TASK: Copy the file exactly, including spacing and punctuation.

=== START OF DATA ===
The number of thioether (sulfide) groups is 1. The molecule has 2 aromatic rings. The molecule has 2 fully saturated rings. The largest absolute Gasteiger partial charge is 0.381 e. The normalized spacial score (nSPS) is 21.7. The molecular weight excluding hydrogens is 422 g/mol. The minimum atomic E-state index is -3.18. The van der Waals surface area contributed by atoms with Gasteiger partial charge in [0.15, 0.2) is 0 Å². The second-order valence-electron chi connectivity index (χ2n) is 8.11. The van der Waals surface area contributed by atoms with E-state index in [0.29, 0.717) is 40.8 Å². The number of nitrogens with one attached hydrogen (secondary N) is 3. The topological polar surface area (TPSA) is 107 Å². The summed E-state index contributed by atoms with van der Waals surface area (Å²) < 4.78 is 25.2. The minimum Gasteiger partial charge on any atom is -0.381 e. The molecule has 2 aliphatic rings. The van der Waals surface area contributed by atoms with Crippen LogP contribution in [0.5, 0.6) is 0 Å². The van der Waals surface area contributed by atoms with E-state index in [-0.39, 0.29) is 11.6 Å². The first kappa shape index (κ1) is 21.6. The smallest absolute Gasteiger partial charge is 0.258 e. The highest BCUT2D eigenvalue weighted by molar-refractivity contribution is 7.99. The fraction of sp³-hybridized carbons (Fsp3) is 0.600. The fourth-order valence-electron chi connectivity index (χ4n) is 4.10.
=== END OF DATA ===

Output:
The number of thioether (sulfide) groups is 1. The molecule has 2 aromatic rings. The molecule has 2 fully saturated rings. The largest absolute Gasteiger partial charge is 0.381 e. The normalized spacial score (nSPS) is 21.7. The molecular weight excluding hydrogens is 422 g/mol. The minimum atomic E-state index is -3.18. The van der Waals surface area contributed by atoms with Gasteiger partial charge in [0.15, 0.2) is 0 Å². The second-order valence-electron chi connectivity index (χ2n) is 8.11. The van der Waals surface area contributed by atoms with E-state index in [0.29, 0.717) is 40.8 Å². The number of nitrogens with one attached hydrogen (secondary N) is 3. The topological polar surface area (TPSA) is 107 Å². The summed E-state index contributed by atoms with van der Waals surface area (Å²) < 4.78 is 25.2. The minimum Gasteiger partial charge on any atom is -0.381 e. The molecule has 2 aliphatic rings. The van der Waals surface area contributed by atoms with Crippen LogP contribution in [0.5, 0.6) is 0 Å². The van der Waals surface area contributed by atoms with E-state index in [-0.39, 0.29) is 11.6 Å². The first kappa shape index (κ1) is 21.6. The smallest absolute Gasteiger partial charge is 0.258 e. The highest BCUT2D eigenvalue weighted by molar-refractivity contribution is 7.99. The fraction of sp³-hybridized carbons (Fsp3) is 0.600. The fourth-order valence-electron chi connectivity index (χ4n) is 4.10.